Now that you know how to get from A to B in the Netherlands, it’s time to get some other practical tips. So in this post I’ll tell you how to stay connected with other OGAE Australia members and where to get your daily supplies.


Just like here in Australia, there are several mobile providers in the Netherlands. The best option for a short stay is to buy a prepaid sim card. You can top these cards up via your mobile or by buying vouchers in supermarkets and other shops.

Good news for people who are planning to travel around Europe: In 2017, a European Union (EU) law came into force to abolish roaming charges for people using mobile phones abroad. These rules mean that citizens travelling within the EU will be able to call, text and browse the internet on mobile devices at the same price they pay at home. In other words, you’ll only have to buy one sim card for your entire stay (as long as you stay in a EU country). I’m not quite sure what effect Brexit will have on this, after it comes into effect.

I was going to compare several providers but while doing this I came across quite a good option from KPN (the Dutch equivalent of Telstra). You can buy a KPN prepaid sim card and then use your prepaid money to buy an ‘Unlimited Online Prepaid’ bundle for €8.99. This bundle will give you 30 min/texts and unlimited MBs (128 Kbit/s download en 64 Kbit/s upload speed). You can activate this bundle by dialling *143# when the KPN prepaid sim card is in your phone or by using their app.

I’ll definitely be getting one of them for my stay 🙂


This section will give you an overview of some of the most common shops and supermarket chains in Holland. Hopefully this will help you find whatever you need during your stay.


  • Albert Heijn
  • Aldi
  • Coop
  • Dirk
  • Jumbo
  • Lidl
  • Plus

Department stores

  • Hema - this shop is similar to Kmart, Target and BigW. They always say that if you can’t find an item at Hema, you’ll struggle to find it anywhere.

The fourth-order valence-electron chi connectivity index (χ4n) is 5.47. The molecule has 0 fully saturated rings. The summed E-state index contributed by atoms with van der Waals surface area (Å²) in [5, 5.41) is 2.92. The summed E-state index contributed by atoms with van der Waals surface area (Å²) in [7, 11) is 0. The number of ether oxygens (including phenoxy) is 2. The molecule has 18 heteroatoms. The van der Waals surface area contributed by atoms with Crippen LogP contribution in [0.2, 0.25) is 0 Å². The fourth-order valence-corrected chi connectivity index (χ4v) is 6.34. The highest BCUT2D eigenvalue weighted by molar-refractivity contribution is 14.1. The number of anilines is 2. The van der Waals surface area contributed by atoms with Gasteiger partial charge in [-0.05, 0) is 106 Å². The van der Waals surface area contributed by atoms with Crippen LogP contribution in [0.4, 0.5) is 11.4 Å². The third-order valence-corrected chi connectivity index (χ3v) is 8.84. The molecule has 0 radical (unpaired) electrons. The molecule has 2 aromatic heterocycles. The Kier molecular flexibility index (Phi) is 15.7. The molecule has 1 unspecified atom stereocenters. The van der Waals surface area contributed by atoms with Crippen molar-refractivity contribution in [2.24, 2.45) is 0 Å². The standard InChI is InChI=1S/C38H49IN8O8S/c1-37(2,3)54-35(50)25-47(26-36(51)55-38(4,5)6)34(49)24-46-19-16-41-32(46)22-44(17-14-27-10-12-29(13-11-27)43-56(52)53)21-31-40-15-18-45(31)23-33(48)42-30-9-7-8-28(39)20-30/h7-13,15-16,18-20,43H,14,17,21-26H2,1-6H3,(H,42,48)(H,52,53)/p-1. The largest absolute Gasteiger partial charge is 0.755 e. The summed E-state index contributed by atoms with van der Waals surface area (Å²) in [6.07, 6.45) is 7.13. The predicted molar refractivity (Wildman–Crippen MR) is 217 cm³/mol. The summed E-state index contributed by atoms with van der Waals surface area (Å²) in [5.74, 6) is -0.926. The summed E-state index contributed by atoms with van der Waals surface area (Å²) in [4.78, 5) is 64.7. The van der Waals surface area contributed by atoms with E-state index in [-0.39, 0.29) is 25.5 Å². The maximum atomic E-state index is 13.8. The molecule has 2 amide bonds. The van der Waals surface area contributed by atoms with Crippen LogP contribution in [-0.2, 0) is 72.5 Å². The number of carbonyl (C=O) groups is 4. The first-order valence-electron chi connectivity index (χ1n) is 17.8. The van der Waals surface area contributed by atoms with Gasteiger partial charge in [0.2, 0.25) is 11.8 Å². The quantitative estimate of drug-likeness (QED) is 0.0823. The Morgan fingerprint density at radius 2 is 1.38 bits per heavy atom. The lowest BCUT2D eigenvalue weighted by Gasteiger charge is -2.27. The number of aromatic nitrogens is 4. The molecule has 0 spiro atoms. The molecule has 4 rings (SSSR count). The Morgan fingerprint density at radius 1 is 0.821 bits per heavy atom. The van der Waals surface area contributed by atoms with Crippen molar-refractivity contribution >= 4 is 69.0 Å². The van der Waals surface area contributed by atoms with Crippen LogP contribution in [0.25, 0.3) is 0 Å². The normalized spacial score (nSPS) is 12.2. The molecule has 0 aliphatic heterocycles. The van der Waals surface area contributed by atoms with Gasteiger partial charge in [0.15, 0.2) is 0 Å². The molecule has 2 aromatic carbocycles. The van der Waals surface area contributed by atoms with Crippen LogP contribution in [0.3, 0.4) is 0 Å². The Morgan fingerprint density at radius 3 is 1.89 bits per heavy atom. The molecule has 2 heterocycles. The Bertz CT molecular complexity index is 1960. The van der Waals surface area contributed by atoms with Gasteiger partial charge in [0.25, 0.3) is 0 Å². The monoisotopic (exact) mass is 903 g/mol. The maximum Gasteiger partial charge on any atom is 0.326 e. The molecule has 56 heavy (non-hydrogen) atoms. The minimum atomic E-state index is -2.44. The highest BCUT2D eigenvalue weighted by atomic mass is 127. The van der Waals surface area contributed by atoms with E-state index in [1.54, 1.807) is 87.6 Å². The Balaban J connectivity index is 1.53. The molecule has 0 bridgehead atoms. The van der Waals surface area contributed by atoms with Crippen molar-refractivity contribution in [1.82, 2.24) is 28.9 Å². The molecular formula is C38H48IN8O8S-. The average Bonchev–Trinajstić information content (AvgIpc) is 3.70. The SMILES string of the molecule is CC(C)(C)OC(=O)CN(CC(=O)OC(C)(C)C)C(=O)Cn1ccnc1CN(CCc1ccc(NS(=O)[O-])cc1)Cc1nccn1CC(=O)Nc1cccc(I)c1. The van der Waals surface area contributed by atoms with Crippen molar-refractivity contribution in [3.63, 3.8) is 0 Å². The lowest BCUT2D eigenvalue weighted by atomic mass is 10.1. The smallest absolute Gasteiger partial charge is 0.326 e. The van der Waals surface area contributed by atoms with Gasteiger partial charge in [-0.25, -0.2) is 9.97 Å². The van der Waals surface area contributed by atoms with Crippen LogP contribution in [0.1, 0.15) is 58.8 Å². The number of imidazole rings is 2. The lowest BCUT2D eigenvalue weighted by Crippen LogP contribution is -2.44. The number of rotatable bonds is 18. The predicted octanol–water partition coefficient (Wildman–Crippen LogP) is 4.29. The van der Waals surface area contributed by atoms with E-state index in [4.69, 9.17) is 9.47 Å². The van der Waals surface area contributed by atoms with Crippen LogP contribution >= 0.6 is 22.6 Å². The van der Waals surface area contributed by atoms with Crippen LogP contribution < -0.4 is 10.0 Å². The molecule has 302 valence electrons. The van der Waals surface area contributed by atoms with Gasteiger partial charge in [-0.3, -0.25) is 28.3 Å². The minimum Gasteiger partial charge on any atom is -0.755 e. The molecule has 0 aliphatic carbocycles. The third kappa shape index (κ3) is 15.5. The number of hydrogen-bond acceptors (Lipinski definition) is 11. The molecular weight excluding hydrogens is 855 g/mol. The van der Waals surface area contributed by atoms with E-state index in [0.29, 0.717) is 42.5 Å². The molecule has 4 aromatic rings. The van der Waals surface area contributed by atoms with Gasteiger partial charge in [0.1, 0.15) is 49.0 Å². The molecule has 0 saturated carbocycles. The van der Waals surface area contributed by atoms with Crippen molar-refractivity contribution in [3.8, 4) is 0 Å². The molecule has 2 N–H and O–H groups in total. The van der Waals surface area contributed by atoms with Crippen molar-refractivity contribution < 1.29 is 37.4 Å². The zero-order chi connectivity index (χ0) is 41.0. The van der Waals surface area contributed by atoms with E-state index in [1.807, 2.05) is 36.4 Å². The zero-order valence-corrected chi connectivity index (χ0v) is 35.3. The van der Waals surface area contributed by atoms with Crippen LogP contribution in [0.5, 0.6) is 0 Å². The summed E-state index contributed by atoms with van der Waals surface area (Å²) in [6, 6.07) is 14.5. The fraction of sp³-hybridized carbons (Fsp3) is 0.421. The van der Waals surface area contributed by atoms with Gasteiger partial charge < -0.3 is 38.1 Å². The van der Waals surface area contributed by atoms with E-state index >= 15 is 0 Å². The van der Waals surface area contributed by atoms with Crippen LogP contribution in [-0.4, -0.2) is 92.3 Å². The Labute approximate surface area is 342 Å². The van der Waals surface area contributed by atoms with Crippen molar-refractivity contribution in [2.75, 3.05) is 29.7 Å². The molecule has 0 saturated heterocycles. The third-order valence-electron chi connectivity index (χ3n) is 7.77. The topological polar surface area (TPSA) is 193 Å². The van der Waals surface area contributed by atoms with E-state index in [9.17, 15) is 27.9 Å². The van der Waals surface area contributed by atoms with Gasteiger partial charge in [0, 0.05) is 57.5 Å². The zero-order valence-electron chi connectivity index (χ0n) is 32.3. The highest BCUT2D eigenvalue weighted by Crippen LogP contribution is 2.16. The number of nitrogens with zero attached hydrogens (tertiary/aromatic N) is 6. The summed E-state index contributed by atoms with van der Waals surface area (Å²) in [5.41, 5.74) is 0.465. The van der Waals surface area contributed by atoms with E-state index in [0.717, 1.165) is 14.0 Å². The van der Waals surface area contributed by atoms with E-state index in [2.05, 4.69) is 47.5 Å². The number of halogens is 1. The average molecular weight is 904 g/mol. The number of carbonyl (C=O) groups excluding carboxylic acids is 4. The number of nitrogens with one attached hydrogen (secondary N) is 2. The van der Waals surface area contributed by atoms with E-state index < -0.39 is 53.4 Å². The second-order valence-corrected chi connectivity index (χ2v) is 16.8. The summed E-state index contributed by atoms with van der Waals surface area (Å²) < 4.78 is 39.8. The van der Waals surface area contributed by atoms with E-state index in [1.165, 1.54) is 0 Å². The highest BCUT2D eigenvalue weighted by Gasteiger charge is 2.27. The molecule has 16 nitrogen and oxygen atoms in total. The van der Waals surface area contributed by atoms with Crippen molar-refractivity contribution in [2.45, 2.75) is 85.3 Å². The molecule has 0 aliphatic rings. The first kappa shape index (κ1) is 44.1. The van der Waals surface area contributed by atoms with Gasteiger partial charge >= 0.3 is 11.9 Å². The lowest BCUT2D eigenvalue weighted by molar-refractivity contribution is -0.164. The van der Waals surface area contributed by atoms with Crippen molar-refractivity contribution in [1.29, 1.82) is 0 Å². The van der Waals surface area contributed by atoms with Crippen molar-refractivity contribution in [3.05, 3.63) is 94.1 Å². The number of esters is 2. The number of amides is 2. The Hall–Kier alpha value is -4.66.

• Bijenkorf - this chain can only be found in the big cities and is more upmarket like Myer and David Jones.


  • DA
  • Etos
  • Kruidvat


Why on earth do I need to write about public toilets? Well I’m not very proud of this but in Holland you have to pay for using public toilets. It doesn’t matter whether you’re at a train station, in a department store, service station or even a bar. Most of the time you’re expected to pay for your toilet visit.

There are different ways of collecting money. Sometimes you have to insert coins to open a door or gate, but very often you see a little white porcelain plate on a table with coins on it. Sometimes a toilet lady or sir will sit next to the plate to make sure you pay up. You’re usually expected to pay upon leaving the toilet facilities, but when it’s busy the toilet lady/sir might ask you to pay up front.

You would think that having to pay ensures you a pleasant and clean toilet experience. I’m deeply sorry and have to admit that the toilets are usually so gross that you'll want to leave as soon as you enter.

If you want to save money, there is an option mainly aimed at men (the rest of us have 4 month to practice peeing while standing up!). There are free public urinals in some of the main cities. You can’t miss them because you can usually smell them from 10 streets away, so I’m not sure how wise this option is.

Another way to avoid paying for you toilet is to go “wildplassen” as we call it. It literally means “wild peeing” and is just peeing in public in a place that’s not meant for it. I wouldn’t advice this as you can get a €140 fine if you get caught. That’s 280-700 paid toilet visits (based on an average of €0.25-€0.50 per visit).